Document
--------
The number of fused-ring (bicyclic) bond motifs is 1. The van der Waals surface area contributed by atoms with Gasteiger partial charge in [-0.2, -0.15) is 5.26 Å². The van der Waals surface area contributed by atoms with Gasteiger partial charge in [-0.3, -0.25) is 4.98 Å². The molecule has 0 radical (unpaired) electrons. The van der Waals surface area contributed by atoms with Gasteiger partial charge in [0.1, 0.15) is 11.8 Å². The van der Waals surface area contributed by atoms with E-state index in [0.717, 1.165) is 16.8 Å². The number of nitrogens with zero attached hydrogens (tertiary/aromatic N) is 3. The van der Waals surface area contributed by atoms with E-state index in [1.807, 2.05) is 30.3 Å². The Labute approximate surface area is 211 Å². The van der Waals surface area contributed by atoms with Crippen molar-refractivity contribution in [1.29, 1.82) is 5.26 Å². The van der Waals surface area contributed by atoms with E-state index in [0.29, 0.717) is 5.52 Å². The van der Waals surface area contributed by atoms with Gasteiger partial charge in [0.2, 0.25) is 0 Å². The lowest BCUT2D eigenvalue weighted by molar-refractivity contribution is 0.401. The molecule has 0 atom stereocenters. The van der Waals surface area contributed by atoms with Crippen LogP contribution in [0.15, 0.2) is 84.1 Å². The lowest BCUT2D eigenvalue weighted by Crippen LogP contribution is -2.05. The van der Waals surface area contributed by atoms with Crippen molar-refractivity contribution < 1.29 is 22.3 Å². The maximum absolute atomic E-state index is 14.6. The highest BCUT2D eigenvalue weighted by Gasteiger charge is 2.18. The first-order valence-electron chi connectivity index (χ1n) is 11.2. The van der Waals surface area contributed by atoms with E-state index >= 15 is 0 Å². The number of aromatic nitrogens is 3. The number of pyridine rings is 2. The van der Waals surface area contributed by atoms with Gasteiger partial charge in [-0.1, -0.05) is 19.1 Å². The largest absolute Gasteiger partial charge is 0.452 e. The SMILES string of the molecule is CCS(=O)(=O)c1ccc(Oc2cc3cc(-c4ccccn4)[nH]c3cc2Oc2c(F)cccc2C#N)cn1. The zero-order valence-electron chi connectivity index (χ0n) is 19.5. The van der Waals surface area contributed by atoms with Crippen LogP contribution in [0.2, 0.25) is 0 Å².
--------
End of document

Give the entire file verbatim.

The number of fused-ring (bicyclic) bond motifs is 1. The van der Waals surface area contributed by atoms with Gasteiger partial charge in [-0.2, -0.15) is 5.26 Å². The van der Waals surface area contributed by atoms with Gasteiger partial charge in [-0.3, -0.25) is 4.98 Å². The molecule has 0 radical (unpaired) electrons. The van der Waals surface area contributed by atoms with Gasteiger partial charge in [0.1, 0.15) is 11.8 Å². The van der Waals surface area contributed by atoms with E-state index in [0.717, 1.165) is 16.8 Å². The number of nitrogens with zero attached hydrogens (tertiary/aromatic N) is 3. The van der Waals surface area contributed by atoms with E-state index in [1.807, 2.05) is 30.3 Å². The Labute approximate surface area is 211 Å². The van der Waals surface area contributed by atoms with Crippen molar-refractivity contribution in [1.29, 1.82) is 5.26 Å². The van der Waals surface area contributed by atoms with E-state index in [0.29, 0.717) is 5.52 Å². The van der Waals surface area contributed by atoms with Gasteiger partial charge in [0.2, 0.25) is 0 Å². The lowest BCUT2D eigenvalue weighted by molar-refractivity contribution is 0.401. The molecule has 0 atom stereocenters. The van der Waals surface area contributed by atoms with Crippen LogP contribution in [0.15, 0.2) is 84.1 Å². The lowest BCUT2D eigenvalue weighted by Crippen LogP contribution is -2.05. The van der Waals surface area contributed by atoms with Crippen molar-refractivity contribution < 1.29 is 22.3 Å². The maximum absolute atomic E-state index is 14.6. The highest BCUT2D eigenvalue weighted by Gasteiger charge is 2.18. The first-order valence-electron chi connectivity index (χ1n) is 11.2. The van der Waals surface area contributed by atoms with E-state index >= 15 is 0 Å². The number of aromatic nitrogens is 3. The number of pyridine rings is 2. The van der Waals surface area contributed by atoms with Gasteiger partial charge in [-0.1, -0.05) is 19.1 Å². The largest absolute Gasteiger partial charge is 0.452 e. The SMILES string of the molecule is CCS(=O)(=O)c1ccc(Oc2cc3cc(-c4ccccn4)[nH]c3cc2Oc2c(F)cccc2C#N)cn1. The zero-order valence-electron chi connectivity index (χ0n) is 19.5. The van der Waals surface area contributed by atoms with Crippen LogP contribution in [0.2, 0.25) is 0 Å².